If the advanced LIGO will not detect gravitational waves then is the theory dead?
Theories don't die. They just get remodeled.
Do you have any idea what could be remodeled?
We haven't confidently reached the threshold where we can be sure we should have detected gravitational waves. One of several things could happen:
1) LIGO detects something and everybody believes it. This is looking less and less likely with time.
2) LIGO is a bust, but LISA (a planned space interferometry mission) detects gravitational waves. This is where my money is at the moment.
3) LISA is a bust because of some failed instrumentation and we have to wait for the next generation.
4) LISA registers a non-detection of gravitational waves down to the threshold where theory definitely predicts them.
Rather than "killing" anything, that last option would likely excite the community. The least interesting result would be a complete verification of current theory.
In a chance when both LIGO and LISA will fail, we would have to wait for Constellation-X (after 2016) i guess. If they don't exist this would be a big lesson.
Of course there are some theories which postulate that we'll never detect gravitational waves, such as MLET.
Constellation-X is an X-ray mission....
But isn't it part of the 'Beyond Einstein project'? The project has nothing to do with gravitational waves though...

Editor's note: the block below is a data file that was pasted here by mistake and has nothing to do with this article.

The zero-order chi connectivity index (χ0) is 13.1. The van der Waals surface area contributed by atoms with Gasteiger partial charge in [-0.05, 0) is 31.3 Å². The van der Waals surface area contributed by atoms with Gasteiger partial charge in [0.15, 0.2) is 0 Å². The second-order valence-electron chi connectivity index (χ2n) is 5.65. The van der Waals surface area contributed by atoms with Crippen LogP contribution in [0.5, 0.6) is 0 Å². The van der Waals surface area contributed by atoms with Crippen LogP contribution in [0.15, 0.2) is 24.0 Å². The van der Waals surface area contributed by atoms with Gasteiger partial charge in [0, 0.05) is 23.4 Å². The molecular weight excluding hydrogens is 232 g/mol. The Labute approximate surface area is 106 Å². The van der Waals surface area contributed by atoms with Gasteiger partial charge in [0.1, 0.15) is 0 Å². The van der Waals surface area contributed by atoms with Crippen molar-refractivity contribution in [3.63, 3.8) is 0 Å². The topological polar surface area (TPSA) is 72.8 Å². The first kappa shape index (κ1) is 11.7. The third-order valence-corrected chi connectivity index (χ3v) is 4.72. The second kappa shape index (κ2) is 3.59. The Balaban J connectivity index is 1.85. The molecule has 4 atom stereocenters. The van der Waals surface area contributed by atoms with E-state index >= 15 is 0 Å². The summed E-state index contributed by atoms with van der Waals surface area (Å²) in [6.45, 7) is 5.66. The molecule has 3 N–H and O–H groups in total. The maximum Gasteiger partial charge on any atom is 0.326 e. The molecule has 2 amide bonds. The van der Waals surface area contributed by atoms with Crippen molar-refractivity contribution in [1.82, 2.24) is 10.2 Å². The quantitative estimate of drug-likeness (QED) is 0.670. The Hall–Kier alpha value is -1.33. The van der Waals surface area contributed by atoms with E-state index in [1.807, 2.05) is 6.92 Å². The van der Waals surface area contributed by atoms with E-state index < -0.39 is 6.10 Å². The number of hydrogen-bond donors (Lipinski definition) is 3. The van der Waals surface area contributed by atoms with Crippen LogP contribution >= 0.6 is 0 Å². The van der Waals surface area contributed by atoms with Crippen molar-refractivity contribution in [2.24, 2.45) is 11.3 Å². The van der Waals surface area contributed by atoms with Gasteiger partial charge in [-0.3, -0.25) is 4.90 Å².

Well, and to be clear, I'm talking about a situation where the experiment disproves with undisputed accuracy the presence of gravity waves which theory predicts, you have a number of options:
(1) The wave length of gravity waves is different, probably longer, than expected.
(2) Gravity waves are slower than expected.
(3) Contrary to theory, gravity is particle-like and not wave-like.
(4) Contrary to theory, gravity is instananeous.
(5) The instrument is part of the system in an unexpected way which makes it incapable of detecting gravity ways.
(6) It's all the Dolphins' fault.
I think that if all matter has a wave structre than GR is probably correct about gravitational waves.
As ohwilleke notes, it may be that the system is not sensitive enough to detect gravitational waves (i.e., the experiment produces a "false negative" result). I don't know the details of the experiment, but presumably it was designed to detect gravity waves as they are best understood via the current theory of general relativity. If gravity waves are weaker than we expected, then we may need to tweak the theory accordingly and a more sensitive detector would need to be built. Any detector has a "detection limit" below which it cannot see, so it's hard/impossible to prove that there are zero gravity waves (an experiment may say there are no gravity waves detectable at X meters...and we can keep lowering X with better detectors).
In order to totally scrap general relativity, we would first need to develop a new theory that explains everything GR can and more (GR has already been shown to be very accurate on a broad range of tests). A scientific "theory" has already passed experimental tests. It's a hypothesis that you can keep/drop based on (essentially) one experimental result.
Of course, I think that either an inconclusive result or a LIGO confirmation of gravity waves is much more likely, than a definitive contraindication of gravity waves from LIGO.
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